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Culture Psychology Spirituality

A Return to Conscience

I’m thinking more and more about the importance of conscience as distinct from values.

Values are certainly important. As kids we absorb the values of the adults around us (which may or may not be a good thing!) Part of growing up is finding what our own values are – whether through trial and error or serious inner reflection. Finding people whose values are somewhat aligned with our own is an important foundation of the trust required in all our relationships – whether intimate partners, friends or work colleagues. We could all benefit from some serious reflection about what we value individually and as organisations/institutions.

But conscience is more than just having values.

We might declare that we value freedom, or justice/fairness, equal opportunity, the environment, family, community, our religion, honesty.

But life is complex and often our values come at a cost.

Sometimes it goes like this: “I know my organisation did something unethical or illegal, but if I speak up about it I may be seen as a trouble-maker and miss out on a promotion or even get fired.”

or

“I’m running late for a very important meeting. I know I should not speed, accelerate when the traffic lights turn yellow or park in the spot reserved for people with special needs, but if I’m late it will reflect badly on me.”

or

“I really need that government contract/permit. If I make a political donation and wine and dine the right politicians and decision-makers on an all-expenses “fact-finding” trip overseas then I might sway the decision in my favour.”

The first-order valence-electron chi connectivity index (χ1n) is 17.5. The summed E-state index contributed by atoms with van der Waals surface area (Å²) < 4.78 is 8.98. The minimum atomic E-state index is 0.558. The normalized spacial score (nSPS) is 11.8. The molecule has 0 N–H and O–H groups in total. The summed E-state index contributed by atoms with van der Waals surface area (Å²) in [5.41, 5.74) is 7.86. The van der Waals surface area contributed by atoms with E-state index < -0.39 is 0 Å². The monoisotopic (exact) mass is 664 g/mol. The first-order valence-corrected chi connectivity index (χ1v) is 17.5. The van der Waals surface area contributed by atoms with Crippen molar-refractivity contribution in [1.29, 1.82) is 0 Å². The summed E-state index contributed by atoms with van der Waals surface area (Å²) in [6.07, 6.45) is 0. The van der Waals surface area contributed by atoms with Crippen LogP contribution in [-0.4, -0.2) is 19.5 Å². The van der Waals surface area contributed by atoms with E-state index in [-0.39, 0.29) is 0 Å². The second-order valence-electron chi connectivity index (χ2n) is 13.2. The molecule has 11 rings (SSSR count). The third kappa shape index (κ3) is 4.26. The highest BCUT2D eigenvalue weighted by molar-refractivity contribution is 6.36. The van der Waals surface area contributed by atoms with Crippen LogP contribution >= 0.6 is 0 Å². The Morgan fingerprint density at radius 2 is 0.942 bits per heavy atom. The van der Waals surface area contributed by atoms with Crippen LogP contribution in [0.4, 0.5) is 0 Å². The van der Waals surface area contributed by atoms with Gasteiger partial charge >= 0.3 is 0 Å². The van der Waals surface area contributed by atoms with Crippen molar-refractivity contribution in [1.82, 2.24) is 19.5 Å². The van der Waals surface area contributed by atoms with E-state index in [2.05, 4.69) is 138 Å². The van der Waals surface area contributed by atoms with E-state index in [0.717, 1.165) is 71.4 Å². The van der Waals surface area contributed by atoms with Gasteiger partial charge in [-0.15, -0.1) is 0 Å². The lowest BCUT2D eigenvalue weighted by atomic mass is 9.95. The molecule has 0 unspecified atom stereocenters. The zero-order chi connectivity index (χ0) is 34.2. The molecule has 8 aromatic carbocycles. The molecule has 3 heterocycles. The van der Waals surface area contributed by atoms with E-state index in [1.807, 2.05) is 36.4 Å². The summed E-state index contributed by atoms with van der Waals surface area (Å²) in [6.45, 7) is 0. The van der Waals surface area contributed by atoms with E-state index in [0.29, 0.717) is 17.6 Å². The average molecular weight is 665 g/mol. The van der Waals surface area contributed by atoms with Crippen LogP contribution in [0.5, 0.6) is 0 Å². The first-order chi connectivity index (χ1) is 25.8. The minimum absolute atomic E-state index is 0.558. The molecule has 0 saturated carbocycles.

Conscience is about not only having good values, but being ready to pay a price for them.

Sometimes the price is very high. One of the most striking examples of conscience I found is in the essay Spirit: A Force for Survival by Donald Nicholl published in The Beatitude of Truth:

In 1984 I was invited to the commemoration in Marzobotto, a community in the south of Bologna, of the massacre that had taken place there 40 years previously of some 2,000 citizens of Marzobotto. One of the abiding memories of my visit is that if ever one of the guests at the commemoration happened to speak of ‘the massacre by the Germans’, then one of the citizens of Marzobotto would politely correct them, explaining that it was not the Germans but the Nazis who had been responsible. The reason why the people of that community were always so careful to make that correction was because on the day of the massacre, one young German soldier had refused to take part and had himself been shot in consequence. That young soldier, in his stark loneliness, had saved the good name of his nation.

Donald Nicholl The Beatitude of Truth p94

What strikes me about this example is that from a purely rational perspective it must have seemed crazy for that young German soldier to sacrifice his own life. There was no way that he could prevent the evil that was about to unfold. What would be the point of him refusing and then being executed? Surely it would have been better to co-operate and live so that he could do some good at a later time!